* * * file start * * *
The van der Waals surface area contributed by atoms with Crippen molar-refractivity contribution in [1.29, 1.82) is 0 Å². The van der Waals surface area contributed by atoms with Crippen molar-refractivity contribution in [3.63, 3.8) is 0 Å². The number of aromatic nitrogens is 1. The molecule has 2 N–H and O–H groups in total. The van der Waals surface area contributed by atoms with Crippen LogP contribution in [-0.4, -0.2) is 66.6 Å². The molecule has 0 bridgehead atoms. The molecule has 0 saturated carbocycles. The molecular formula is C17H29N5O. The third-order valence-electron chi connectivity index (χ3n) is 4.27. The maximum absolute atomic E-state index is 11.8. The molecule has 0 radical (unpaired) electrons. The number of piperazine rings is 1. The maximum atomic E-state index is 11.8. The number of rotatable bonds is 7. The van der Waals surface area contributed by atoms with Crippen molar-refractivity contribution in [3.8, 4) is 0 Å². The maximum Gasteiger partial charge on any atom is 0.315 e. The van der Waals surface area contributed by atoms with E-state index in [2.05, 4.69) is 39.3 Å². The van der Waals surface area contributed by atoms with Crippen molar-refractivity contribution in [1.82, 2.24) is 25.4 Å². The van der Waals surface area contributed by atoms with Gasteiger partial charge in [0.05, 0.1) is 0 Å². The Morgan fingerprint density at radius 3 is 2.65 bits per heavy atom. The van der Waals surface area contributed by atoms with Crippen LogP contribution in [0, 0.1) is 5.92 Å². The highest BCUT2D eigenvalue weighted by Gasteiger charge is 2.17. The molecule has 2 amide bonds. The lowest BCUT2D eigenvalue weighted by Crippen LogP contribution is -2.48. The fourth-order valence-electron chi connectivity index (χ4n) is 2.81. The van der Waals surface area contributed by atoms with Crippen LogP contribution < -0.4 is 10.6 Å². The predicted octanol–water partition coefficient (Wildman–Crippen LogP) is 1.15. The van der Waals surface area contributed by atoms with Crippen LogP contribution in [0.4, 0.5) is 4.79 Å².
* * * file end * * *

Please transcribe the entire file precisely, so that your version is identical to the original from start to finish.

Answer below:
The van der Waals surface area contributed by atoms with Crippen molar-refractivity contribution in [1.29, 1.82) is 0 Å². The van der Waals surface area contributed by atoms with Crippen molar-refractivity contribution in [3.63, 3.8) is 0 Å². The number of aromatic nitrogens is 1. The molecule has 2 N–H and O–H groups in total. The van der Waals surface area contributed by atoms with Crippen LogP contribution in [-0.4, -0.2) is 66.6 Å². The molecule has 0 bridgehead atoms. The molecule has 0 saturated carbocycles. The molecular formula is C17H29N5O. The third-order valence-electron chi connectivity index (χ3n) is 4.27. The maximum absolute atomic E-state index is 11.8. The molecule has 0 radical (unpaired) electrons. The number of piperazine rings is 1. The maximum atomic E-state index is 11.8. The number of rotatable bonds is 7. The van der Waals surface area contributed by atoms with Crippen molar-refractivity contribution in [3.8, 4) is 0 Å². The maximum Gasteiger partial charge on any atom is 0.315 e. The van der Waals surface area contributed by atoms with E-state index in [2.05, 4.69) is 39.3 Å². The van der Waals surface area contributed by atoms with Crippen molar-refractivity contribution in [1.82, 2.24) is 25.4 Å². The van der Waals surface area contributed by atoms with Gasteiger partial charge in [0.05, 0.1) is 0 Å². The Morgan fingerprint density at radius 3 is 2.65 bits per heavy atom. The van der Waals surface area contributed by atoms with Crippen LogP contribution in [0, 0.1) is 5.92 Å². The highest BCUT2D eigenvalue weighted by Gasteiger charge is 2.17. The molecule has 2 amide bonds. The lowest BCUT2D eigenvalue weighted by Crippen LogP contribution is -2.48. The fourth-order valence-electron chi connectivity index (χ4n) is 2.81. The van der Waals surface area contributed by atoms with Crippen LogP contribution < -0.4 is 10.6 Å². The predicted octanol–water partition coefficient (Wildman–Crippen LogP) is 1.15. The van der Waals surface area contributed by atoms with Crippen LogP contribution in [0.4, 0.5) is 4.79 Å².